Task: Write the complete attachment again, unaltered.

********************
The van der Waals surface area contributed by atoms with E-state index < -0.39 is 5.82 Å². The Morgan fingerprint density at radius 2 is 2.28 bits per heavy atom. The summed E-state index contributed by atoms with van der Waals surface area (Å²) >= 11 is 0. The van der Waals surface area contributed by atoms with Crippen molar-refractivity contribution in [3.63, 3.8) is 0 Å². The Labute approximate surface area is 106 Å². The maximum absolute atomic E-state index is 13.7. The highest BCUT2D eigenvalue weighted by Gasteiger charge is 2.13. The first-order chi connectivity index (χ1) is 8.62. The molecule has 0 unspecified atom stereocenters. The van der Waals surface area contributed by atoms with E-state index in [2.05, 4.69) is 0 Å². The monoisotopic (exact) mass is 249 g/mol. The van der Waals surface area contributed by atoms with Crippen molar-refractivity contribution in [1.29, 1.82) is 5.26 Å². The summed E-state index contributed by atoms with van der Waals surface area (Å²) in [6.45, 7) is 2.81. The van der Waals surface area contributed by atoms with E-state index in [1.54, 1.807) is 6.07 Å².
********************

The van der Waals surface area contributed by atoms with E-state index < -0.39 is 5.82 Å². The Morgan fingerprint density at radius 2 is 2.28 bits per heavy atom. The summed E-state index contributed by atoms with van der Waals surface area (Å²) >= 11 is 0. The van der Waals surface area contributed by atoms with Crippen molar-refractivity contribution in [3.63, 3.8) is 0 Å². The Labute approximate surface area is 106 Å². The maximum absolute atomic E-state index is 13.7. The highest BCUT2D eigenvalue weighted by Gasteiger charge is 2.13. The first-order chi connectivity index (χ1) is 8.62. The molecule has 0 unspecified atom stereocenters. The van der Waals surface area contributed by atoms with E-state index in [2.05, 4.69) is 0 Å². The monoisotopic (exact) mass is 249 g/mol. The van der Waals surface area contributed by atoms with Crippen molar-refractivity contribution in [1.29, 1.82) is 5.26 Å². The summed E-state index contributed by atoms with van der Waals surface area (Å²) in [6.45, 7) is 2.81. The van der Waals surface area contributed by atoms with E-state index in [1.54, 1.807) is 6.07 Å².